Happiness is a warm AK-47

  • 2006-05-10
  • By Paul Morton

THE DAY AFTER: Housed in an old Soviet bunker built in 1974, Sautuve is an ideal place to enjoy quality shooting

RIGA - Even the most puritanical anti-gun activist secretly yearns, in his darkest heart, to lose his gun virginity. You can lose it at a high-class shooting range in America. But that means sitting through a safety video, hanging out in rooms decorated with Bush-Cheney paraphernalia, and probably shooting a target that looks a lot like Osama bin Laden. And man, are those bullets expensive.

Or you can lose it in Riga under the guidance of Karlis Celms of Insane Tours at Sautuve, a bomb shelter turned shooting range perched in Kipsala. "It's family-friendly activity," Celms tells a group, mostly British tourists with a few Americans thrown in for good measure.

That's all fine and good, until you get to the waiting room and see a slew of posters with scantily-clad hot chicks posing with guns. One wall is taken up by a large video hunting game, where you can shoot virtual wild game using electronic guns. So very Nintendo. The shop and counter inside is staffed by three people, including one woman who handed out a Xeroxed sheet of safety rules and proceeded to explain the merits and demerits of the various pistols stacked behind her in a display case.

Jennie Richardson, a 20-year-old American living in St. Petersburg, wanted one small silver pistol that looked classy and cute. "You don't want that pistol," said the woman. "It will only shoot for three-and-a-half meters." She found something a little better. The shooting range was quite "informal," to use a word from Celms. There were four tables, and about 20 meters in the distance, pieces of cardboard stuck together. "Everyone just use your common sense. Don't point the guns at people. Don't play around," he added. A middle-aged Russian man with glasses stood next to each member of the group as he or she shot a gun. He helped everyone hold their guns in place, and explained exactly how to aim. All things told, it was probably safer than the American way, in which you get tons of instructional materials but not much personal guidance.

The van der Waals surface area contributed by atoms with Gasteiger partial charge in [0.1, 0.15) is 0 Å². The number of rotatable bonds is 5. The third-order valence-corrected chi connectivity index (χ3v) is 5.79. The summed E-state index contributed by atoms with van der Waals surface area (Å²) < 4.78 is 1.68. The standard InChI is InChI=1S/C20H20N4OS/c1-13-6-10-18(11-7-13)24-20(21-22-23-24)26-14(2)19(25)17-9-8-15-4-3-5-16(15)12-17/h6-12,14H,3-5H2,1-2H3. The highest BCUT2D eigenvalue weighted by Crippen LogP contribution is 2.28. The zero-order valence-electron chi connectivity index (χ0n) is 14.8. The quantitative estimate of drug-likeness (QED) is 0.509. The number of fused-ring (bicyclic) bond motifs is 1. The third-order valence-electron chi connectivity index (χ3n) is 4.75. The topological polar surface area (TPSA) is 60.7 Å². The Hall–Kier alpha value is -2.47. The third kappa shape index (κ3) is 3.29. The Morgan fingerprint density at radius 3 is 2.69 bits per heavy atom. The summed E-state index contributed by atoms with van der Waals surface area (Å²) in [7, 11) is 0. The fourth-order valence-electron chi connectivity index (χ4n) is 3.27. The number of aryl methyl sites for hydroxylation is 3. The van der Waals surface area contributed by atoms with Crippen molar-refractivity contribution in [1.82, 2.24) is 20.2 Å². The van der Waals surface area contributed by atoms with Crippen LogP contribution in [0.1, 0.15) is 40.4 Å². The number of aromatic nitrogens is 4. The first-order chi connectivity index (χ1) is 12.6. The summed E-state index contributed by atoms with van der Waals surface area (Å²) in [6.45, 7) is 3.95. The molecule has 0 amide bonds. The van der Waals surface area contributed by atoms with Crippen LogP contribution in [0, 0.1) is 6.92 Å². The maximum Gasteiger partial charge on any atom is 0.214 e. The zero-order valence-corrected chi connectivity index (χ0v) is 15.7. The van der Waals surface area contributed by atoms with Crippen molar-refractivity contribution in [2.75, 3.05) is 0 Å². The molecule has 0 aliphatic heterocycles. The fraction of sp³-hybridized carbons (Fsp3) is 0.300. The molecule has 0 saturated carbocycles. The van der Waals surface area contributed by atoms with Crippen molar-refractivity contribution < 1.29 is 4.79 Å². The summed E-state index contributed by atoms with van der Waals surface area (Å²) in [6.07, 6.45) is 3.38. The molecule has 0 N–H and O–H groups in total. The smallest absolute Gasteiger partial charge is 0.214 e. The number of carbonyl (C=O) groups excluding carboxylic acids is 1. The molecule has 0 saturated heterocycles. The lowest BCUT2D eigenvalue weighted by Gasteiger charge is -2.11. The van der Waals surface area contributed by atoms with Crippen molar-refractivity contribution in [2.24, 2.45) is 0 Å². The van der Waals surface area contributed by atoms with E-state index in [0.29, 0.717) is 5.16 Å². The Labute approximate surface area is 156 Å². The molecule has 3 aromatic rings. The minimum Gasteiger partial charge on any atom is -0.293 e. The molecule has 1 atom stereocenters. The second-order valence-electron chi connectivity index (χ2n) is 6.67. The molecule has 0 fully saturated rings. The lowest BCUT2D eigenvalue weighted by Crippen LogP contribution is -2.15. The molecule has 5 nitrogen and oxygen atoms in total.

Everyone wore earmuffs, but there seemed to be nothing all that threatening about the experience, other than the sound. The shells spilled out of our guns as naturally as rain. "There's a guy here whose job it is to sweep bullets," says Celms. "I love him." When it came my turn to shoot my AK-47, the kick felt relatively minor, compared to the power I was unleashing. When I looked at the target a few minutes later, I saw five straight shots right in the heart. I'm probably fit to join a firing squad. In the shop out front afterwards, we all took turns posing with our guns for photographs, more or less flouting that old NRA message, "Treat every gun like it's loaded."

I had a few words with the place's owner, a Russian with a shaved head and glasses who wore a black leather jacket and tight blue jeans. He was a former sailor. He asked that his name not be used. The bomb shelter was built in 1974, but the shooting range opened in 1998. On the day we were there, May 2, they were celebrating their eighth anniversary. "British tourists don't know anything about guns, so we have to choose guns for them. Scandinavians [many of whom have served in the army] know what they're doing." Some police and bank security dudes come by as well.

Celms was right, by the way. This was a family-friendly environment, in its own way. One of the girls in the group was celebrating her 32nd birthday that day. On our way out, a woman stopped her, wished her a happy birthday, and said that since it was the shooting range's birthday as well, she had a present: A small gold-colored necklace with a bullet.

More info: www.insanetours.com